Fransson et al. subsequently sought to identify RSNs in healthy term infants (Fransson, Skiold et al. 2009). Nineteen healthy, term-born infants (11 female, 8 male) were studied. Studies were typically performed within the first 2 weeks of life. Infants were scanned during natural sleep. fcMRI acquisition parameters and analysis techniques were comparable to those described above. Six RSNs were reported, located in the occipital, sensorimotor, temporal, parietal, and prefrontal cortices in addition to the basal ganglia. Networks demonstrated varied strength based upon location. Results were similar to those reported in their initial study of preterm infants. A comparable ‘proto-default-mode network’ was reported. The authors concluded that multiple resting networks were identifiable in the term-born infant brain, with neither preterm birth nor light sedation interfering with the ability to detect resting-state patterns in the infant brain.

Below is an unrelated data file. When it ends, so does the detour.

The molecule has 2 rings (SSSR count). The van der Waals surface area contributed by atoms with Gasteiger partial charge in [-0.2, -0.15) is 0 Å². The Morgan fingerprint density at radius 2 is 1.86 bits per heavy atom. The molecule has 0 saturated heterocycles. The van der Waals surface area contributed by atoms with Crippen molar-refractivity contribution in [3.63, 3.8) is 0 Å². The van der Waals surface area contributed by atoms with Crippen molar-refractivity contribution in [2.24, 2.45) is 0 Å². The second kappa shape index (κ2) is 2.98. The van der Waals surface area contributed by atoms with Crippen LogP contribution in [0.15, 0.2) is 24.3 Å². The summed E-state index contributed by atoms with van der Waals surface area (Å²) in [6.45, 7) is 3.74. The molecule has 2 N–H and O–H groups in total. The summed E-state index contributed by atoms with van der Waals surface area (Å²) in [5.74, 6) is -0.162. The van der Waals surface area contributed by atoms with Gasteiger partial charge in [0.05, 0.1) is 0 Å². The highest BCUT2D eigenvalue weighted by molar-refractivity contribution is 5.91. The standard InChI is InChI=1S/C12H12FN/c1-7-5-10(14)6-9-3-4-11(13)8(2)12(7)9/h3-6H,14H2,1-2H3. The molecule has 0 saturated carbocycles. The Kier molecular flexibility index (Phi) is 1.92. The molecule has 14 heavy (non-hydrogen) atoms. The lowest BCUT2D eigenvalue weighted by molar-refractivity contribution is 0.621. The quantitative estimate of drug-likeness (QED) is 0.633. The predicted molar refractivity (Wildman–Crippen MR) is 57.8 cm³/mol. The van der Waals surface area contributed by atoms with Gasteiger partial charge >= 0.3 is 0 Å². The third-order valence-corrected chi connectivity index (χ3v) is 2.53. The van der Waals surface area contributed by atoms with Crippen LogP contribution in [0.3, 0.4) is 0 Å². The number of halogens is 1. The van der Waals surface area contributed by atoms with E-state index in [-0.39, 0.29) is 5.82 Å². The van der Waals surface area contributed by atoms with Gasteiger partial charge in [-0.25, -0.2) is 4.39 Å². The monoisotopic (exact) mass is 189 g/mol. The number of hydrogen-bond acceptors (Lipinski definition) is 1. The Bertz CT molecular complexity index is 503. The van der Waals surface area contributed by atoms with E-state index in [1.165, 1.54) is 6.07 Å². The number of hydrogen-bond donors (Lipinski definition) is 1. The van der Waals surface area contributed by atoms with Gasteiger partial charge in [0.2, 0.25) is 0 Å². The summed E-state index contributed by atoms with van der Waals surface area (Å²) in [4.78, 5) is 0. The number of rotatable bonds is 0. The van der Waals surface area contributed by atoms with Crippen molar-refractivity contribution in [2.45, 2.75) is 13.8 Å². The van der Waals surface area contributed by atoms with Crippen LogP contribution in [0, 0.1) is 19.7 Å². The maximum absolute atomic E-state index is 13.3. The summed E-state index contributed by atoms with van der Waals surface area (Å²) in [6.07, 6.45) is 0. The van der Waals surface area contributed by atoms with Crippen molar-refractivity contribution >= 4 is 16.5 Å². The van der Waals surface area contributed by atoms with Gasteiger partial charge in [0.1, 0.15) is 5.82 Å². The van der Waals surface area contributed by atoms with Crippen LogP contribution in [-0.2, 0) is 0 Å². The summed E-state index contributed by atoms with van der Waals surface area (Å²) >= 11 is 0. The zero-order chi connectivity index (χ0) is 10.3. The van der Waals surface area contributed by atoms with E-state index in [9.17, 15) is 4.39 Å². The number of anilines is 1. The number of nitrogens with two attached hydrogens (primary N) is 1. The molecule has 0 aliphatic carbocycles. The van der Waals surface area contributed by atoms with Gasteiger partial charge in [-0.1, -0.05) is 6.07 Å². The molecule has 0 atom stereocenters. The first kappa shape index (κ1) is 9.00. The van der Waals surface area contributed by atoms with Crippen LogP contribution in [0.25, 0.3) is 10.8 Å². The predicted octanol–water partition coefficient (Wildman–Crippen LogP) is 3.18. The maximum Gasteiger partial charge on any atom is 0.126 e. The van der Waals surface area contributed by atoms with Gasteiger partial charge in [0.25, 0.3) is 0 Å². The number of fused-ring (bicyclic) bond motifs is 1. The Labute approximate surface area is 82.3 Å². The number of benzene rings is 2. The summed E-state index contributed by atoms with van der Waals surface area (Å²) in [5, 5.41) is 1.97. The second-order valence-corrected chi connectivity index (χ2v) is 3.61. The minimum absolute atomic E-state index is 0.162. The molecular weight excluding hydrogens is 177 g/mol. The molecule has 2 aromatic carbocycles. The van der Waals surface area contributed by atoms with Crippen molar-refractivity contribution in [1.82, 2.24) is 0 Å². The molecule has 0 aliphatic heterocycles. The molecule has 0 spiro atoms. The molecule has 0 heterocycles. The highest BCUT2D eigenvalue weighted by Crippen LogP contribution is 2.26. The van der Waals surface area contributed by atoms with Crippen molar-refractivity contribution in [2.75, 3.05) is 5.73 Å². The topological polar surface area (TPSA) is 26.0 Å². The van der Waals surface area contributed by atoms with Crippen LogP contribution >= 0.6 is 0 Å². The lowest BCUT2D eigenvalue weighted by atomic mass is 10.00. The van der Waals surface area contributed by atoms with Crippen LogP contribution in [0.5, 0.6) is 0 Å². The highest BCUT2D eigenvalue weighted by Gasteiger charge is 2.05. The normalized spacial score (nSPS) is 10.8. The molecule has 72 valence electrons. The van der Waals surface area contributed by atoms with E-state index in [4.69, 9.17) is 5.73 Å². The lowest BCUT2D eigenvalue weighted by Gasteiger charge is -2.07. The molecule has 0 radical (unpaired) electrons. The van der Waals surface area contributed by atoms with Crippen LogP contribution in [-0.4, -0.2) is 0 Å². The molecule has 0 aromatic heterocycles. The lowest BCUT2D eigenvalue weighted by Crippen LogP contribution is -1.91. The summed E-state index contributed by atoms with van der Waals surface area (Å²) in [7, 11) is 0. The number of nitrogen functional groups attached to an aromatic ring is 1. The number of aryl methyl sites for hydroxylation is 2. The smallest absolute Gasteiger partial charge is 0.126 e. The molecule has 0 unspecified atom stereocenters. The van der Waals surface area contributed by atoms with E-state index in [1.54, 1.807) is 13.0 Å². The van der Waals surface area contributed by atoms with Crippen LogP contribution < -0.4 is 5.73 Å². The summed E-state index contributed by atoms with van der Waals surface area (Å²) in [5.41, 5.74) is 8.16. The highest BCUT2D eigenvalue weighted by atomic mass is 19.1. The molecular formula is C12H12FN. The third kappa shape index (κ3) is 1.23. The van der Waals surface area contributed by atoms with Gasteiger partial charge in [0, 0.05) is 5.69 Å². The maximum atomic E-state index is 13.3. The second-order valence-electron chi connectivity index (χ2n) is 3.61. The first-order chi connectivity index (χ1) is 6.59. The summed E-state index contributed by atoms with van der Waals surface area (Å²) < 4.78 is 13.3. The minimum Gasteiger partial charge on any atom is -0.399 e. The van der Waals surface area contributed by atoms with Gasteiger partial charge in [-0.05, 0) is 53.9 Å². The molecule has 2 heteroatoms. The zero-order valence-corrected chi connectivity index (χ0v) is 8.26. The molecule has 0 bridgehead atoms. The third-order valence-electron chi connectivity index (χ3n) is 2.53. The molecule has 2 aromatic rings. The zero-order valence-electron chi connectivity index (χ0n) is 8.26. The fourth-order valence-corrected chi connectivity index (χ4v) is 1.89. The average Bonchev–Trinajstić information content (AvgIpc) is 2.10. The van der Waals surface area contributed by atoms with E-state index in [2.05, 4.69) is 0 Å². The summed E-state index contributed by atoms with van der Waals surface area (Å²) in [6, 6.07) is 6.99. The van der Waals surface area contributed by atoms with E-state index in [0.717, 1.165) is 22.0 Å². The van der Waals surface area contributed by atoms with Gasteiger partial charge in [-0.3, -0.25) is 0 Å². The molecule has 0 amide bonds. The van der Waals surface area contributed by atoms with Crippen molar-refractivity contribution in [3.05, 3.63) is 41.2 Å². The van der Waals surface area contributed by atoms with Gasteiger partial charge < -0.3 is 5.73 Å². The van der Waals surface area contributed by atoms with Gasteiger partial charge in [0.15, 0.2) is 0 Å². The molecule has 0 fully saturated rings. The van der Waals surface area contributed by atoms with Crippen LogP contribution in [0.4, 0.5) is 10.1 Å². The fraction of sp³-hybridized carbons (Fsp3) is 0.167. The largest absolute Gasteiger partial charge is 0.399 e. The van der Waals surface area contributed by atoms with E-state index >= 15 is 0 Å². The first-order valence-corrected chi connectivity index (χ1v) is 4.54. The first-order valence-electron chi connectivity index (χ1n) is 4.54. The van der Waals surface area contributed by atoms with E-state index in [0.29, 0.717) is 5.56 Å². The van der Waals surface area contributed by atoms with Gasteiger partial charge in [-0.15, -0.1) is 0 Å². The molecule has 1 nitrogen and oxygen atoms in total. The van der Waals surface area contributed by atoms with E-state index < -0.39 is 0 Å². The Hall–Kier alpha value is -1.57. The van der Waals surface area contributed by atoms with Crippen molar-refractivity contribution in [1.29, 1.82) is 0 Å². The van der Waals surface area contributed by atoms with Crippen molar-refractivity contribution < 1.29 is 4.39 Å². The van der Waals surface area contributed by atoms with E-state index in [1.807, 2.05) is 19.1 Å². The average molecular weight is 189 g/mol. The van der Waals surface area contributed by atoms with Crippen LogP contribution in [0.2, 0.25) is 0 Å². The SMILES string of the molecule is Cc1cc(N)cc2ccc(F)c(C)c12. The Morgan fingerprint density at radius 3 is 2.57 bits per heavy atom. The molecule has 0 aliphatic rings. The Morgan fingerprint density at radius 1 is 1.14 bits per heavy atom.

Recently, Fransson et al. applied network analysis using graph-theoretical measures to fcMRI data collected from infants in an effort to identify ‘cortical hubs’ of RSNs in this population (Fransson, Aden et al. 2010). Eighteen healthy, term-born infants (11 female, 7 male) were studied using similar methodology to prior investigations. Graph theory was applied to correlation matrices containing the pairwise correlation coefficients for target brain voxels with respect to all other voxels. Cortical hubs (i. e., brain regions demonstrating a disproportionately high level of anatomical connectivity and which presumably play a critical role in information flow) were identified primarily in regions within or adjacent to the primary sensorimotor cortices, with higher association cortices, including those previously identified to compose the mature default mode network and frontoparietal attention network, found to be less substantive candidates. In addition, functional connections associated with identified cortical hubs largely involved primary sensory systems, including the sensorimotor, auditory, and visual systems. Each of these patterns stood in direct contrast to results obtained from adult subjects studied with comparable techniques, for which cortical hubs were identified in higher association cortices such as the insula, precuneus, and ventromedial prefrontal cortex. The networks identified in both infants and older subjects demonstrated properties of a small world network organization, with short path lengths combined with local clustering enabling efficient data processing and information flow at local and global levels. Finally, presumed precursors of the default mode network, predominantly centered on the posterior cingulate cortex, were again reported. The authors concluded their findings supported the concept that neural networks undergo gradual maturation with advancing age, with functional connections necessary for completing tasks related to basal perception and action behavior maturing much earlier than those associated with higher order cognitive functions.